A RENEWED focus on personalised care for older people is under way to ensure a standard and consistent approach to assessing all patients at risk of delirium on arrival in hospital.
Delirium is a severe state of confusion and early diagnosis is important to allow treatment to begin as soon as possible to prevent further complications, which can often lead to a longer hospital stay.
You will start to notice the arrival of Health Improvement Scotland leaflets and posters in clinical areas promoting the message “Think Delirium”.
Assistant chief nurse Fiona McCluskey, said: “All patients at risk of delirium are now being screened by nursing staff and at each transition of care.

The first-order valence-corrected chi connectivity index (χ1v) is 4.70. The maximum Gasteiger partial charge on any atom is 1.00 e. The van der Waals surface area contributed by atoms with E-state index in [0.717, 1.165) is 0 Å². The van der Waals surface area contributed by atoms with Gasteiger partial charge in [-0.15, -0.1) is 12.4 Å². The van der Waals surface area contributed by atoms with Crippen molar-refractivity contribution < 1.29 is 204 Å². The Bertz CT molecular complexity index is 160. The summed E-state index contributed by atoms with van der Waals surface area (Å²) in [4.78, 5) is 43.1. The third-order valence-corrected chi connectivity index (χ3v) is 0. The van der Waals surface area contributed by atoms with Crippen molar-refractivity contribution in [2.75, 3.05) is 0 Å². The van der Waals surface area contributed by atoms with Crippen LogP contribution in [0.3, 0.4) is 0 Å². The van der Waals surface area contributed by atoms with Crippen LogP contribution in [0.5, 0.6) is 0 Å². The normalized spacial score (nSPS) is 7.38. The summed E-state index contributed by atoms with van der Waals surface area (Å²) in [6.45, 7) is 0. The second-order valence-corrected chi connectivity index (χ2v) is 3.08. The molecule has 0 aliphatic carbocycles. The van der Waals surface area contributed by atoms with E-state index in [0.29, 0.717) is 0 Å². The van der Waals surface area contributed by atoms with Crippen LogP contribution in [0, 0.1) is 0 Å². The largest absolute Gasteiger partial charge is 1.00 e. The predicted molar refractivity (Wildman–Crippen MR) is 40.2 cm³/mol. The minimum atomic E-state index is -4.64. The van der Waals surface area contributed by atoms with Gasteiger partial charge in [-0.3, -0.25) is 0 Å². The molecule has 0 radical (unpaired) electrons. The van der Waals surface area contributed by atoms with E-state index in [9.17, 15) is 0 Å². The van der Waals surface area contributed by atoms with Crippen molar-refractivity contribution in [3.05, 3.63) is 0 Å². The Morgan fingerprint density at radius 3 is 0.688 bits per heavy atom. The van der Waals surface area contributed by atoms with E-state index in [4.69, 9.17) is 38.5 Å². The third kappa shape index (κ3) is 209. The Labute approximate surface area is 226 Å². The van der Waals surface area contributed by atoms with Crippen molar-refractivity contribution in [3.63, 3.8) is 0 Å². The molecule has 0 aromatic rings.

“Patients with a positive score will be referred to medical staff, who will complete a checklist to confirm the diagnosis of delirium and document the management plan in medical notes.”
The initiative also involves unannounced inspections to observe patient care and training records, talk to patients and visitors about care, and make sure that practice is up to date.
Staff training and education are also part of the programme, covering issues such as adults with incapacity and power of attorney.
Patients, relatives and carers will be encouraged to work with nurses on care plans to tailor them as much as possible to individual needs.
Fiona added: “The underlying theme is about personalising care, moving away from simply delivering clinical care to also focusing on the person. This makes a huge difference to patients during their stay in hospital.”
Pictured above: Fiona with one of the posters that have been designed for wards